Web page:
We Were Eight Years in Power - “Notes from the Sixth Year” and "The Case for Reparations," pages 152-208 Summary & Analysis

Coates, Ta-Nehisi
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Summary

Coates opens the sixth note by observing that both blacks and whites long for a happy ending to the question of how to address the burden of white supremacy and the aftermath of slavery. As a writer who has never seen giving hope as one of his responsibilities, Coates finds that audiences are frequently disappointed when he responds by saying that there may not be any hope for a resolution. Coates believes that providing such answers is not the job of black public intellectuals; those who do offer such answers he characterizes as "performance-prophets who live for the roar of the crowd" (152). Given the long history of white supremacy, Coates believes that it would take generations to come up with an answer, and the answer would likely seem "crazy" (152) at the moment.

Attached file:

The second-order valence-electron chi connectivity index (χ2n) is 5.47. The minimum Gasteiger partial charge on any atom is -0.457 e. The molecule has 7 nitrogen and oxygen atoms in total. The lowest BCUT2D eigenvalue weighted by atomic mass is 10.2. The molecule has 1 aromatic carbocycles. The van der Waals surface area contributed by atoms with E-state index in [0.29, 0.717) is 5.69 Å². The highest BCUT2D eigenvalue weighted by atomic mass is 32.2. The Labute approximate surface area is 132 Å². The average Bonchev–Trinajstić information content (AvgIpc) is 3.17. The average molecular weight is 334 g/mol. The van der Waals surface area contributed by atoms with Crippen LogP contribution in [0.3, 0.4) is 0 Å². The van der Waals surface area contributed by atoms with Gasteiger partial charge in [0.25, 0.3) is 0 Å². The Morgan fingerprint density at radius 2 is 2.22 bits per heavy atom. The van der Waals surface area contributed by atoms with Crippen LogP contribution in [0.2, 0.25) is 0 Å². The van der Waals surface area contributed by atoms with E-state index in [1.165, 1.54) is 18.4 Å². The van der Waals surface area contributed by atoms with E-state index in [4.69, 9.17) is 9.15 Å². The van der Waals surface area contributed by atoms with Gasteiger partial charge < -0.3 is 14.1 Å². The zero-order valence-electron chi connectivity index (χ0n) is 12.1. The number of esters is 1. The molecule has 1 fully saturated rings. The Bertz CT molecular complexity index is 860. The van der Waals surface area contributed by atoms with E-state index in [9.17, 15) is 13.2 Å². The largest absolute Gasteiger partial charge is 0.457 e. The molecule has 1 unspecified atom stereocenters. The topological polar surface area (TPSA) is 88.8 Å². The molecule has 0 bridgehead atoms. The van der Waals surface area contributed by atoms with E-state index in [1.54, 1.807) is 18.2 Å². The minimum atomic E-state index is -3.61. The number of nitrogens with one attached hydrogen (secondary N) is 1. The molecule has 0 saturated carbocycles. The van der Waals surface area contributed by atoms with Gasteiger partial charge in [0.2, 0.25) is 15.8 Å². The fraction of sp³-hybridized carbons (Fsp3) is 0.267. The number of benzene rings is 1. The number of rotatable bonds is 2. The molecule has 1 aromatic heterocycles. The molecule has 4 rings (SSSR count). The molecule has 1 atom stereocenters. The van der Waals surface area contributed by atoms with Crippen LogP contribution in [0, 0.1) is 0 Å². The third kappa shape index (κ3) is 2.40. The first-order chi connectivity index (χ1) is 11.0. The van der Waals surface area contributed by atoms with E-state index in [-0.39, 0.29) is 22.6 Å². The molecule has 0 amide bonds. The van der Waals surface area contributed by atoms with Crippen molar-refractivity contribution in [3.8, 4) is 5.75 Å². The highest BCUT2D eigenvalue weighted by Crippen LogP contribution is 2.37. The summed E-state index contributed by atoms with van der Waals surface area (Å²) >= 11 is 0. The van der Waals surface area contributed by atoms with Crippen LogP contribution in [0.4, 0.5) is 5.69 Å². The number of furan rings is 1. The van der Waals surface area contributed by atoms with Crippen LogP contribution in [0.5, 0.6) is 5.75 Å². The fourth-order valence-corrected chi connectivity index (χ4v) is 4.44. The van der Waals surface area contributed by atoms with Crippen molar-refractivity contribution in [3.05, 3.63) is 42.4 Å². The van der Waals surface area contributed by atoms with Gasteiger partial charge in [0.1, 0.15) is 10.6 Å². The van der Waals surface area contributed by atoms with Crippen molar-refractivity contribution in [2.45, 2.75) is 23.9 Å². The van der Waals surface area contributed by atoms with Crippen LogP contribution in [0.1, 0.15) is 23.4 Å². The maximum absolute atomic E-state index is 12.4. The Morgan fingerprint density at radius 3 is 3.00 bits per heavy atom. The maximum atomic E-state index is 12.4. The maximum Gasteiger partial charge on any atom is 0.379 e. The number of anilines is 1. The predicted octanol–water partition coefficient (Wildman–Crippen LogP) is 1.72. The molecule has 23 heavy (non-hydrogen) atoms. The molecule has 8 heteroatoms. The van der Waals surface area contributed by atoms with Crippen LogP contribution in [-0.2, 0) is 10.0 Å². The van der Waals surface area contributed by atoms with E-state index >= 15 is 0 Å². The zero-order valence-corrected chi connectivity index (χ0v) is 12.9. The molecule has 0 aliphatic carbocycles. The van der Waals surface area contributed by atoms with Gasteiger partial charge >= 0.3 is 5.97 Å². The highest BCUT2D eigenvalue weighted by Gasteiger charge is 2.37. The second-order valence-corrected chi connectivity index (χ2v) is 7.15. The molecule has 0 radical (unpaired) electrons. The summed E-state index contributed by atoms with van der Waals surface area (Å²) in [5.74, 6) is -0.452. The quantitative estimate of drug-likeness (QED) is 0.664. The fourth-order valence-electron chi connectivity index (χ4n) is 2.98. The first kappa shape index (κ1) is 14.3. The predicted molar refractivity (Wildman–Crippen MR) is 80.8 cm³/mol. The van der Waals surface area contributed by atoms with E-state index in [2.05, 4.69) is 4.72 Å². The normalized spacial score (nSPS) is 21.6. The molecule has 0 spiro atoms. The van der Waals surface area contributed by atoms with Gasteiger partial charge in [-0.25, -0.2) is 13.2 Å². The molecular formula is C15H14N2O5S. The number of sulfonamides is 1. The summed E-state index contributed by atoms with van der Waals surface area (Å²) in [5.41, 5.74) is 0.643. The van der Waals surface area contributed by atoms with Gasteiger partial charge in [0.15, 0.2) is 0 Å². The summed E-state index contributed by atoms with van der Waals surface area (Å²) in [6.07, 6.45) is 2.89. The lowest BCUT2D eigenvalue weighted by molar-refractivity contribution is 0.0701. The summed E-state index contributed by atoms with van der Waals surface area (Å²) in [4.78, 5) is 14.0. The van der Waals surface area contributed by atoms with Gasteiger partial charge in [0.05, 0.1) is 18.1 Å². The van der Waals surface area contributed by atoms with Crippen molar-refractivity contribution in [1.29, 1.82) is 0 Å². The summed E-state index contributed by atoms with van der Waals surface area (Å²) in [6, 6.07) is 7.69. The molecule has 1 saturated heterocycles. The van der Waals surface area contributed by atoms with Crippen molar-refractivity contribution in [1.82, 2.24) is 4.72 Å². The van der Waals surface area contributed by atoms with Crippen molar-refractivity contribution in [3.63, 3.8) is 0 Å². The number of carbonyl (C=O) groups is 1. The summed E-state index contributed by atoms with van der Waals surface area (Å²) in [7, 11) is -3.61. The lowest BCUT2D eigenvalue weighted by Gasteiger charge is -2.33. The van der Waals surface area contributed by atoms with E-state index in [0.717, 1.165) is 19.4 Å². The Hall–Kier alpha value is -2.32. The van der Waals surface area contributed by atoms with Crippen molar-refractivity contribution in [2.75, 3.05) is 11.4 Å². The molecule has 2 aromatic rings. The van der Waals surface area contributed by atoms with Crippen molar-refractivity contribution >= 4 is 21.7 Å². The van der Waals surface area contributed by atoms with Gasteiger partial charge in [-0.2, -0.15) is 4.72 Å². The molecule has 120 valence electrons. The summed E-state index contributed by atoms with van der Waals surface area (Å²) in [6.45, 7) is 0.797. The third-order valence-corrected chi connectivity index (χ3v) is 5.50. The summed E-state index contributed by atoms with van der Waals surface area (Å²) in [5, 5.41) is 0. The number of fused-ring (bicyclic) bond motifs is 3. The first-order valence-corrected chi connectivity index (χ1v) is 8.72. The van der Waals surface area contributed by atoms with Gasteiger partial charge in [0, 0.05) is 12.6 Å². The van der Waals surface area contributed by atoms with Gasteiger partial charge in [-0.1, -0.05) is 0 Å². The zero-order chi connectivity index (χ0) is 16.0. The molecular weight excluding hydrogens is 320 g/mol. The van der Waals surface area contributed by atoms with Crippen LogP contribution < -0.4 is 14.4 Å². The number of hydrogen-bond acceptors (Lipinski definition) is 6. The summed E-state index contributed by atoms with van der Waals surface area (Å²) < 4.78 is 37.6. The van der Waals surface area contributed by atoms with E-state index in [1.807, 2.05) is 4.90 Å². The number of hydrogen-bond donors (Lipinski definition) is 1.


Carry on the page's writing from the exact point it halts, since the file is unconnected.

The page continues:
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This section contains 3,511 words
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